Inside the principal’s office

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Professor Struther Arnott, a former principal of St Andrews. Photo: The University of St Andrews

From 1413 until 1747, the University of St Andrews was comprised of three colleges – St Salvator’s, St Leonard’s and St Mary’s – each with its own head. In 1747, the United College of St Salvator and St Leonard was created, which reduced the number of college heads to two. The role of the principal was later established by the Act of 1858, which outlined a new governance structure for Scotland’s ancient universities (St Andrews, Glasgow, Aberdeen and Edinburgh).

Since then, only 10 people have held this office at the University. Technically, the title of principal comprises two functions. One is executive; the principal is also the CEO of the University. The other is ceremonial, which is why the Principal is also known as the Vice Chancellor.

Since Principal Richardson announced that she would be leaving St Andrews at the end of this semester to become the Principal and Vice Chancellor of the University of Oxford, the University Court has been busy searching for her successor. Before our new Principal is announced, let’s look back at some of the University’s past leaders:

Professor Struther Arnott, 1986-1999

Professor Struther Arnott, a former principal of St Andrews. Photo: The University of St Andrews
Professor Struther Arnott, a former principal of St Andrews.
Photo: The University of St Andrews

Straight from a 15-year stint at Purdue University in Indiana, Professor Arnott had his work cut out for him. At the time, the University was known as the place for Oxbridge rejects; the joke was that the curriculum had not chanced since the University was founded in the early 15th century. However, he successfully modernized the University by focusing on growing and internationalizing the student body, which hugely improved St Andrews’ reputation. His own background was in molecular biology and chemistry, and he championed the sciences by encouraging research and green-lighting new science buildings on campus. He was not without critics, though. When he proposed that the ancient universities be merged into a University of Scotland, housed at a flagship St Andrews campus, he also denounced his peer institutions, insinuating that they were not up to the task. Nonetheless, Professor Arnott was an important figure in the history of the University. Upon his death in 2013, Principal Richardson said in a message to staff that he was a principal who “believed that St Andrews could and should be the equal of the best in the world.”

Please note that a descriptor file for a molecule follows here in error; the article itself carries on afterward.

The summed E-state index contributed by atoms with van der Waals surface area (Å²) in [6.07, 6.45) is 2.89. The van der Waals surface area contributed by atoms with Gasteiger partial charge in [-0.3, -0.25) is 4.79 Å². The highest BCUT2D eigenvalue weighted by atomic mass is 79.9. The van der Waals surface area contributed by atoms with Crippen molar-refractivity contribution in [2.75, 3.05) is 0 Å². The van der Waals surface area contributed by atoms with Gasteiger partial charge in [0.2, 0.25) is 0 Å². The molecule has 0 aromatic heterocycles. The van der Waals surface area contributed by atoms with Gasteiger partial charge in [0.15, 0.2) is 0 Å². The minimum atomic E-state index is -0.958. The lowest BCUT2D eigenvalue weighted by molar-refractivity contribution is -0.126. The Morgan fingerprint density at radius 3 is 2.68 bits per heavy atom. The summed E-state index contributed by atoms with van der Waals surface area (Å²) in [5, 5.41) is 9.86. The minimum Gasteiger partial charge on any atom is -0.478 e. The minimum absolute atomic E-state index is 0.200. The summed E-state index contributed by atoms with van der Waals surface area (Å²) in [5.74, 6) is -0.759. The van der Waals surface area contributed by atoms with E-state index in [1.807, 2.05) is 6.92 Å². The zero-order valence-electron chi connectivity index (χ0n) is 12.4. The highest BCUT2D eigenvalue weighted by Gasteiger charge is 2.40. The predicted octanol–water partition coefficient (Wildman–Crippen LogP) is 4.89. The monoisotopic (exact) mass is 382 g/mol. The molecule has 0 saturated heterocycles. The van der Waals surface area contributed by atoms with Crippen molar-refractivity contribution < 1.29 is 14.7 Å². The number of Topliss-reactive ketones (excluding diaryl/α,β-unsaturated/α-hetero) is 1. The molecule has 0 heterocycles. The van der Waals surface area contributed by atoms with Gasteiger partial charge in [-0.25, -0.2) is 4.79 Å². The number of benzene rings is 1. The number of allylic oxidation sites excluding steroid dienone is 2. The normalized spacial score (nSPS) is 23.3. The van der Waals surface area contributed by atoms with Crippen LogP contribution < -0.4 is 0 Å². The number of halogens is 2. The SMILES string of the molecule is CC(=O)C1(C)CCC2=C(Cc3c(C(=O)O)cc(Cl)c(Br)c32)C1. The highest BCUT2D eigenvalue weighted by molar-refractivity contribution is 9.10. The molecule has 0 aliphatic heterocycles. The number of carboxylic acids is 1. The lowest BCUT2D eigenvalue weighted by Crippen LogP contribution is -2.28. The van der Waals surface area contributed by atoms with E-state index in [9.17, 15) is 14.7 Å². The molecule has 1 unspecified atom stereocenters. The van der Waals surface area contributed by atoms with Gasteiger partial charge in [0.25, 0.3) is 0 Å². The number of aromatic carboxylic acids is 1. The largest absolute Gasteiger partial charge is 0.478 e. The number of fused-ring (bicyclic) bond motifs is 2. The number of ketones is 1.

Dr Brian Lang, 2001-2008

Dr Brian Lang was Principal Richardson's predecessor. Photo: The University of St Andrews
Dr Brian Lang was Principal Richardson’s predecessor.
Photo: The University of St Andrews

A Scottish social anthropologist, Dr Lang served as the chief executive of the British Library before coming to St Andrews. He got off to a rocky start when an administrative staff member accused him of sexual harassment during his first year in office. (The University settled the claim out of court.) However, thanks to his focus on leadership development, the University became one of the top five in the UK during his tenure. He also oversaw the development of more powerful schools within the University, including International Relations and Environmental Sustainability.

Dr Louise Richardson, 2009-present 

The first woman and Roman Catholic (since the Reformation) to hold the office of Principal in St Andrews, Dr Richardson is an Irish-American political scientist and terrorism specialist. She has perviously served as a dean of the Radcliffe Institute for Advanced Study at Harvard University in Massachusetts. She is also the author of the 2006 book What Terrorists Want. In her seven years as Principal, she has overseen the University’s rising rank in national and international league tables, the widening of access to students from nontraditional backgrounds, increased recruitment of American students and the raising of millions of pounds through fundraising for campus and academic development. She is known for as a political leader for denouncing the R&A’s exclusion of women (since rectified) and speaking out against Scottish independence during the referendum last year.

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